Objective The fact that population with type 2 diabetes mellitus and bodyweight of patients are increasing but diabetes care is improving makes it important to explore the up-to-date rates of achieving treatment targets and prevalence of complications. We investigated the prevalence of microvascular/macrovascular complications and rates of achieving treatment targets through a large-scale multicenter-based cohort. Research design and methods A cross-sectional nationwide survey was performed on 9956 subjects with type 2 diabetes mellitus who consecutively attended primary care clinics. The prevalence of nephropathy, retinopathy, neuropathy, and macrovascular complications and rates of achieving targets of glycated hemoglobin (HbA1c) <7.0%, blood pressure <130/80 mm Hg, and lipids of low-density/high-density lipoprotein cholesterol <3.1/≥1.0 mmol/L and non-high-density lipoprotein cholesterol <3.8 mmol/L were investigated. Results The rates of achieving targets for HbA1c, blood pressure, and lipids were 52.9%, 46.8% and 65.5%, respectively. The prevalence of microvascular complications was ∼28% each, 6.4% of which had all microvascular complications, while that of macrovascular complications was 12.6%. With an increasing duration of diabetes, the rate of achieving target HbA1c decreased and the prevalence of each complication increased despite increased use of diabetes medication. The prevalence of each complication decreased according to the number achieving the 3 treatment targets and was lower in subjects without macrovascular complications than those with. Adjustments for considerable covariates exhibited that each complication was closely inter-related, and the achievement of each target was significantly associated with being free of each complication. Conclusions Almost half of the subjects examined did not meet the recommended targets. The risk of each complication was significantly affected by 1 on-target treatment (inversely) and the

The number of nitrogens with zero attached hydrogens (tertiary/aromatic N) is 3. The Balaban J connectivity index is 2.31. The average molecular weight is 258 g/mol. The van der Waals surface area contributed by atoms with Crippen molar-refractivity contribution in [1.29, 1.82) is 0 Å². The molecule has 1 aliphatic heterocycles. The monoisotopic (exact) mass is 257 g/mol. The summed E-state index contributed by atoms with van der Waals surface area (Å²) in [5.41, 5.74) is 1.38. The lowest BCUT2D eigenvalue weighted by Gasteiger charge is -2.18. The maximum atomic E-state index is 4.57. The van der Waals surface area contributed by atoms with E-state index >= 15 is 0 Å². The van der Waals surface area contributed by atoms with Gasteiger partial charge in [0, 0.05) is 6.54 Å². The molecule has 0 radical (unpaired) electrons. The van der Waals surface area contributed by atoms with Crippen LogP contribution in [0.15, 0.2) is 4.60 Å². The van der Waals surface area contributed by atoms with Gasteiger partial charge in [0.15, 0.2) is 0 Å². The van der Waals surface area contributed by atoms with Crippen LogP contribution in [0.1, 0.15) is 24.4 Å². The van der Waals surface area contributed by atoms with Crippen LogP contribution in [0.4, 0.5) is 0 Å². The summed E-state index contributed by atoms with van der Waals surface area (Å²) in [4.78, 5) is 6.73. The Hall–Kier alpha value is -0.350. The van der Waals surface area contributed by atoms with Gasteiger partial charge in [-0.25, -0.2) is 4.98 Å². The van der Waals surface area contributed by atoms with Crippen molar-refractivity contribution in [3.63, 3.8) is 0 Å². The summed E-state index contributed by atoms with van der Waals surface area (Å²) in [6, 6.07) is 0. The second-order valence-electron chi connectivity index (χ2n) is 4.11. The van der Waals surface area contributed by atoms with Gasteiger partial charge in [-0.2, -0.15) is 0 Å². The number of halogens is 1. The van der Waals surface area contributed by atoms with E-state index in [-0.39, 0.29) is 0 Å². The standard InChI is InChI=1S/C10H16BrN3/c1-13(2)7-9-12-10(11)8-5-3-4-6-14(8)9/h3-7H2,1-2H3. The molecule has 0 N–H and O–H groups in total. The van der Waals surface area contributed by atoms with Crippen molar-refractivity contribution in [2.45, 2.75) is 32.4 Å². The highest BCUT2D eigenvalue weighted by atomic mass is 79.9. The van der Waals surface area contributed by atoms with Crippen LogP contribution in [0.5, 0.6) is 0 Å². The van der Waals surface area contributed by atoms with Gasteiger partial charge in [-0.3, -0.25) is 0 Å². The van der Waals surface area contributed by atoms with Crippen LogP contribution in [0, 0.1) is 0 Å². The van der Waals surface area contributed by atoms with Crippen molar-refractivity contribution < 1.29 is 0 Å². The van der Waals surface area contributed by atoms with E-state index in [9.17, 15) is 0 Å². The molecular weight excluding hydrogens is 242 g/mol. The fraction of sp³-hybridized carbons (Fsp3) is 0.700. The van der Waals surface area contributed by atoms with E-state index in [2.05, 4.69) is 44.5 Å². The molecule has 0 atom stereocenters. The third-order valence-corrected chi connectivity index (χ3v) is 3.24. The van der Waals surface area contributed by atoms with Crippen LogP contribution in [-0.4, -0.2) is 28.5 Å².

16. AB152. The concomitant increase or decrease of several cytokines in prostatic secretion of patients with type-IIIA and type-IV prostatitis: the two subtypes of prostatitis may have a similar pathogenesis

    PubMed Central

    Wu, Chunlei; Mo, Zengnan

    2014-01-01

    Background Because the prevalence of chronic prostatitis (CP) subgroup can not be determined by routine epidemiologic methods (questionnaires), little research has been done with regard to each subtype of CP. In addition, further description of prostate cytokines may help to characterize the different types of prostatitis, and improve our understanding of the prostate immune responses in patients with type-IIIA, type-IIIB and type-IV CP. Methods and findings The study population comprised 2,887 men aged 18-78 years at second phase recruitment of a population-based cohort in China. The CP patients and healthy controls were defined by the National Institutes of Health Chronic Prostatitis Symptom Index. Meanwhile, EPS specimens were collected and the leukocyte in EPS was counted. We analyzed the levels of 47 cytokines in the EPS in 118 individuals (30/health, 30/type-IIIB, 29/type-IIIA, 29/type-III IV) randomly selected from present population. Prevalence of CP (26.78%/total, 1.49%/type-IIIA, 6.27%/type-IIIB and 19.02%/type-IV) is prevalent in China, and the prevalence of prostate inflammation (type-IIIA or type-IV CP) between the symptomatic men (type-IIIA/type-IIIA + IIIB, 19.20%) and asymptomatic men (type-IV/type-IV + health, 20.62%) is similar. While IL-1β, IL-6, IL-8, IL-15, IL-17, basic FGF, G-CSF, MCP-1, MIP-1α, MIP-1β, TNF-α, IL-1α, IL-16 and IL-18 levels were much higher in the type-IIIA and type-IV patient groups than in the type-IIIB and control groups, the levels of GM-CSF, PDGF-BB, SCGF-β and TNF-β was significantly lower in the type-IIIA and type-IV groups. The level of IL-1ra was clearly lower in the type-IIIB group, but LIF and β-NGF were elevated in type-IIIB groups of patients compared to controls type-IIIA and type-IV groups. Conclusions We think that type-IIIA and type-IV CP may have a similar pathogenesis, but type-IIIB CP may be a different disease with different pathogenesis.